Possible Kidney Cancer Treatment; Alpha Blockers in Kidney Stones

Recent news of a new kidney cancer treatment in early studies and insight into when to use alpha blockers to treat kidney stones top recent industry developments.

A new kidney cancer investigational medication has had good results in a phase 1 study. The compound CB-839, developed by Calithera Biosciences in South San Francisco, targets glutaminase, an enzyme involved in the conversion of glutamine to glutamate, a nutrient that cancer cells need to survive, the researchers noted. “Glutaminase is a very interesting target, and previous work in the lab has shown that CB-839 is effective at inhibiting it in renal cell cancers and that it enhances the anti-tumor efficacy of everolimus (another renal cell cancer drug),” said Funda Meric-Bernstam, MD, chair of the department of investigational cancer therapeutics at the University of Texas MD Anderson Cancer Center in Houston.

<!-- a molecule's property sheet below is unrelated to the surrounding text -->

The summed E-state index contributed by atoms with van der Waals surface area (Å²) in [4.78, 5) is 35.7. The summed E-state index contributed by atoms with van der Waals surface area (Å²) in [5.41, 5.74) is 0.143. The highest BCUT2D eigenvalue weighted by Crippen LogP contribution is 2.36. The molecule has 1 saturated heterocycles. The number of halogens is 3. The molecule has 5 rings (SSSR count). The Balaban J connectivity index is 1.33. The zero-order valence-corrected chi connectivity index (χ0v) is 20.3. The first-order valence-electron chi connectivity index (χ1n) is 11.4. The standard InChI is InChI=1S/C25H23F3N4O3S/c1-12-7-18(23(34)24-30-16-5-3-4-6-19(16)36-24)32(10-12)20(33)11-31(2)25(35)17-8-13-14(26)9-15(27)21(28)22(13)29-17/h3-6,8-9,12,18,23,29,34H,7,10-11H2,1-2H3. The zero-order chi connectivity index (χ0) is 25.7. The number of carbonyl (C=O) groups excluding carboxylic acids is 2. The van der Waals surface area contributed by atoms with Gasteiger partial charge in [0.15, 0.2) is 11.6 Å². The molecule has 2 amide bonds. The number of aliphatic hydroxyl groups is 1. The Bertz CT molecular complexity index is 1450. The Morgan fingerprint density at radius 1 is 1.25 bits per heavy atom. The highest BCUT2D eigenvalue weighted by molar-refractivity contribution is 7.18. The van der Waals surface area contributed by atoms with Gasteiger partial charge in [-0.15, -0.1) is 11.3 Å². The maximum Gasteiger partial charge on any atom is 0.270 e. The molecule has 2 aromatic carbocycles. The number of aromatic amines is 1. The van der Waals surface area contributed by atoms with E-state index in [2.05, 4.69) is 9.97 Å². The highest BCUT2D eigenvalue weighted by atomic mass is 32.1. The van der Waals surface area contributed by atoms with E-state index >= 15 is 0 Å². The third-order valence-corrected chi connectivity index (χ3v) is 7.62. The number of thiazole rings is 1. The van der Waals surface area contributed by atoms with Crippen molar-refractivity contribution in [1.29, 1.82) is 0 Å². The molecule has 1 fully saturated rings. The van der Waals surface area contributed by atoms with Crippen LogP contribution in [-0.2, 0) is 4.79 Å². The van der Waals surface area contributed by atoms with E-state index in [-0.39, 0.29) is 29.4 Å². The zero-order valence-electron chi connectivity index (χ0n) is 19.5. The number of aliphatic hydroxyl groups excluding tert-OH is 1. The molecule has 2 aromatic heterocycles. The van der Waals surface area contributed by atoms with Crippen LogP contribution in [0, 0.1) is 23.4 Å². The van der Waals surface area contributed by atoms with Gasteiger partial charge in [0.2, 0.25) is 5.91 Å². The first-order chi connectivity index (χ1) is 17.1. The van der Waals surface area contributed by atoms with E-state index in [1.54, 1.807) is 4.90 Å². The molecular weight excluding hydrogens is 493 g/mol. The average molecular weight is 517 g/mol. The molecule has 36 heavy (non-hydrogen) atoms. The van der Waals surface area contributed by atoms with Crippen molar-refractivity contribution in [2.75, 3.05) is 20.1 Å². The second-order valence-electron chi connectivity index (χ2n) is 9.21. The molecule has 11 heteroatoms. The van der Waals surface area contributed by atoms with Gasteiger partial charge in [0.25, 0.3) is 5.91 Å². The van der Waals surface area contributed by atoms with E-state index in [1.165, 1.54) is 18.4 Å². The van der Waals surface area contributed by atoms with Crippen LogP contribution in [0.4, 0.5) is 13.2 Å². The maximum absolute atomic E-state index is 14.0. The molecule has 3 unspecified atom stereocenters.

In the 15-patient study, all but one of the patients with clear cell and papillary renal cell cancers exhibited tumor control from the regimen, with a median time without cancer growth of 8.5 months, Meric-Bernstam reported in a news release from the European Organisation for Research and Treatment of Cancer. Calithera Biosciences funded the study.

In other news, a review of the medical literature suggests when to use alpha blockers such as tamsulosin (Flomax) to treat kidney stones, according to a report in The BMJ.

First author John M. Hollingsworth, MD, associate professor of urology at the University of Michigan Medical School, and his team evaluated a total of 55 randomized controlled trials comparing alpha blockers to placebo or control. They also considered stone size and location in the 5990 study participants, to determine if either was a predominant factor for successfully passing a stone.

They found a 57% higher chance of stone passage for larger stones with an alpha blocker, but no benefit for smaller stones. Location and type of alpha blocker did not make a difference, the researchers noted.

“If we can facilitate kidney stone passage without surgery, it allows our patients to avoid extra pain and risks that come with a surgical procedure,” Hollingsworth said.

“It’s important not to discount low-risk options for patients who may benefit from them,” said senior author Philipp Dahm, MD, professor of urology at the University of Minnesota Medical School.